Email Encryption Basics

New to Email Encryption? Learn the fundamentals from our collection of articles for beginners.

Government Spying

Government surveillance efforts have eroded our personal and professional privacy. Domestic intelligence organizations and their allies, with the cooperation of major communications companies, sweep up and examine vast amounts of personal and corporate information. Foreign hackers also pose a severe threat to privacy, along with national security. Encryption is a crucial and effective defense against government spying.

Government Surveillance Affects All of Us
As the Snowden disclosures made clear, the US and its intelligence partners have been operating a massive surveillance apparatus, sweeping up huge swaths of personal and corporate data. The Five Eyes — the United States, Canada, Australia, New Zealand and the United Kingdom — originally worked together to share intelligence about the Soviet Union under a surveillance program called ECHELON. However in recent decades, those governments have begun to sweep up greater and greater volumes of data from ordinary citizens, domestic politicians and international targets.

This surveillance has occurred with the cooperation of major telecommunications and tech companies, who have given the NSA, GCHQ (British intelligence) and other organizations access to customer data, both by providing access to databases containing user information, and by allowing intelligence to directly tap into the fiber optic lines that ferry Internet traffic. Even if companies don’t wish to cooperate, secret surveillance courts can force them to disclose data while prohibiting them from informing customers.

All this data is organized using tools like XKEYSCORE, which allows NSA analysts to track everything targets do online, from email spying to identifying their friends, acquaintances and professional contacts. And despite modest attempts to limit the extent of warrantless spying, it is still growing.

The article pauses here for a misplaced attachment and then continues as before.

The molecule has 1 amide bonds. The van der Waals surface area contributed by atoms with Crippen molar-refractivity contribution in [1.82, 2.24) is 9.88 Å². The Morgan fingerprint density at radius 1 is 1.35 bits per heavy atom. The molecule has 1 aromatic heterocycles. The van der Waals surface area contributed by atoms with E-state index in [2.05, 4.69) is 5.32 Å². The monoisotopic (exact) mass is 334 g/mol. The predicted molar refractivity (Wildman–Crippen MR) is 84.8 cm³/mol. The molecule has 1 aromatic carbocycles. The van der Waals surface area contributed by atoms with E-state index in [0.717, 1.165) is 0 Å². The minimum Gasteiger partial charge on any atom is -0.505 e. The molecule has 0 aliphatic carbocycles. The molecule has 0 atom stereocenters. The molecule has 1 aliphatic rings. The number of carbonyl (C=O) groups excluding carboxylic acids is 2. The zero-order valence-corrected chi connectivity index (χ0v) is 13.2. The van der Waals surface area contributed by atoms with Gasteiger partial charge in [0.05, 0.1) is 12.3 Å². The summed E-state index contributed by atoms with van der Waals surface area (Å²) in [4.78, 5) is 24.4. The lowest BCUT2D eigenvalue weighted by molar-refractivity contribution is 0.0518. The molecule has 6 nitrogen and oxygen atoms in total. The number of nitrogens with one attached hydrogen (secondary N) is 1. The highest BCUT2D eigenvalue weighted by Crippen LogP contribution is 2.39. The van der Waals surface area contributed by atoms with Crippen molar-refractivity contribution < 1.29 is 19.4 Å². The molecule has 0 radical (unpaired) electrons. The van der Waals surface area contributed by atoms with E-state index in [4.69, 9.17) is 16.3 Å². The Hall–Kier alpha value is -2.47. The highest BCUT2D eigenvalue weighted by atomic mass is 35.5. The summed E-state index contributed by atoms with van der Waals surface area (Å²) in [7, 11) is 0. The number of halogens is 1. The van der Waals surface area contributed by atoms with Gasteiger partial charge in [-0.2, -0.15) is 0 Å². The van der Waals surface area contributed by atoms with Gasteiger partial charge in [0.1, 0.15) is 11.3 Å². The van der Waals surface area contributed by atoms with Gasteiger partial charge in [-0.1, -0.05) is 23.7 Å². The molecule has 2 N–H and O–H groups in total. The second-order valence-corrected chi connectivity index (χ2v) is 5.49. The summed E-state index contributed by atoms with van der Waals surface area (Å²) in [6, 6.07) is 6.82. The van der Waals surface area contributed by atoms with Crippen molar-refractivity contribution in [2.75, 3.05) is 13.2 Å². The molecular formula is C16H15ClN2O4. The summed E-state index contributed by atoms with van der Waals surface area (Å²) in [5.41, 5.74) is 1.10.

In a recent email spying spying scandal, Yahoo! was revealed to be scanning all of its email users’ messages using keywords supplied by American intelligence agencies — just one more example of an indiscriminate surveillance dragnet. At the local level, government surveillance has been equally alarming, with law enforcement agencies tracking users based on their cellphones, and spying on their electronic communication data and metadata.

Foreign Hackers Threaten Security and Privacy
Foreign governments have breached both government and private databases to amass intelligence. The OPM hack — which compromised extensive background information on tens of millions of government employees and job applicants between early 2014 and April 2015 — is the most well known, but far from the only serious attack. Russian, Chinese and other foreign hackers have successfully targeted Boeing, Anthem Healthcare, and a wide range of other government and political targets.

Email spying has become increasingly prevalent as well. One recent breach exposing the data of 500 million Yahoo customer accounts. Other hacks have targeted the Democratic National Committee, government officials, powerful executives and many, many, ordinary users.